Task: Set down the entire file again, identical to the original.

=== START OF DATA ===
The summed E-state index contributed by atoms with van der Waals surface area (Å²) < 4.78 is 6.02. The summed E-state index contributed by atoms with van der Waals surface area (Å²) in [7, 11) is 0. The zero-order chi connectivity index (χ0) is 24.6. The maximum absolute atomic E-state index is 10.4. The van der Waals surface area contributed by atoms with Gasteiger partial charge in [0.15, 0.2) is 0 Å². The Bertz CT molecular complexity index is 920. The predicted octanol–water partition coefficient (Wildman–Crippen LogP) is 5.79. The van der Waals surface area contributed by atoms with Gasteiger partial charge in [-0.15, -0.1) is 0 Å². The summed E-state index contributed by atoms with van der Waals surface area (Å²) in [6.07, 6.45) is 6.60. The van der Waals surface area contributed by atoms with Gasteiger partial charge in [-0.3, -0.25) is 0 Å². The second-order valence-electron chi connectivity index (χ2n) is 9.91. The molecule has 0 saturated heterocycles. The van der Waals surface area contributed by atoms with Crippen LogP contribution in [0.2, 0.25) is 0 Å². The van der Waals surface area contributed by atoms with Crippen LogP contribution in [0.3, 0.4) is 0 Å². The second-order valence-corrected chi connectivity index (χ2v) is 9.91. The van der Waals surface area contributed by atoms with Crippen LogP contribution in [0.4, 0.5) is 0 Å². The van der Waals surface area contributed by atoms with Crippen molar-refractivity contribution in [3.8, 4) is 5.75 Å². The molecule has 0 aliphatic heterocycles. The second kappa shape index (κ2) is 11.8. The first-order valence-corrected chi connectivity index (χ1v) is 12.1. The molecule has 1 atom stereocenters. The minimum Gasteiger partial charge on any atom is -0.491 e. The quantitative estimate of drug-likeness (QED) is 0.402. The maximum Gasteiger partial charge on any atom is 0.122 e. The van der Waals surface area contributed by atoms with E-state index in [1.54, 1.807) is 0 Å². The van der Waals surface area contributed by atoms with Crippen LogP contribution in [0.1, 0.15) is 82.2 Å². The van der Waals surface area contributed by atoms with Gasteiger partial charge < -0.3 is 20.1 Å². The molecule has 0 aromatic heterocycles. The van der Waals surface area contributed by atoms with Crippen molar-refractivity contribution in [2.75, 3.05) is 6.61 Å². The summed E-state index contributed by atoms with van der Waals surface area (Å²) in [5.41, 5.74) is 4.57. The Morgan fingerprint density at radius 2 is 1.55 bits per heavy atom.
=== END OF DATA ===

The summed E-state index contributed by atoms with van der Waals surface area (Å²) < 4.78 is 6.02. The summed E-state index contributed by atoms with van der Waals surface area (Å²) in [7, 11) is 0. The zero-order chi connectivity index (χ0) is 24.6. The maximum absolute atomic E-state index is 10.4. The van der Waals surface area contributed by atoms with Gasteiger partial charge in [0.15, 0.2) is 0 Å². The Bertz CT molecular complexity index is 920. The predicted octanol–water partition coefficient (Wildman–Crippen LogP) is 5.79. The van der Waals surface area contributed by atoms with Gasteiger partial charge in [-0.15, -0.1) is 0 Å². The summed E-state index contributed by atoms with van der Waals surface area (Å²) in [6.07, 6.45) is 6.60. The van der Waals surface area contributed by atoms with Gasteiger partial charge in [-0.3, -0.25) is 0 Å². The second-order valence-electron chi connectivity index (χ2n) is 9.91. The molecule has 0 saturated heterocycles. The van der Waals surface area contributed by atoms with Crippen LogP contribution in [0.2, 0.25) is 0 Å². The van der Waals surface area contributed by atoms with Crippen LogP contribution in [0.3, 0.4) is 0 Å². The second-order valence-corrected chi connectivity index (χ2v) is 9.91. The van der Waals surface area contributed by atoms with Crippen LogP contribution in [0.4, 0.5) is 0 Å². The van der Waals surface area contributed by atoms with Crippen molar-refractivity contribution in [3.8, 4) is 5.75 Å². The molecule has 0 aliphatic heterocycles. The second kappa shape index (κ2) is 11.8. The first-order valence-corrected chi connectivity index (χ1v) is 12.1. The molecule has 1 atom stereocenters. The minimum Gasteiger partial charge on any atom is -0.491 e. The quantitative estimate of drug-likeness (QED) is 0.402. The maximum Gasteiger partial charge on any atom is 0.122 e. The van der Waals surface area contributed by atoms with E-state index in [1.54, 1.807) is 0 Å². The van der Waals surface area contributed by atoms with Crippen LogP contribution in [0.1, 0.15) is 82.2 Å². The van der Waals surface area contributed by atoms with Gasteiger partial charge < -0.3 is 20.1 Å². The molecule has 0 aromatic heterocycles. The van der Waals surface area contributed by atoms with Crippen molar-refractivity contribution in [2.75, 3.05) is 6.61 Å². The summed E-state index contributed by atoms with van der Waals surface area (Å²) in [5.41, 5.74) is 4.57. The Morgan fingerprint density at radius 2 is 1.55 bits per heavy atom.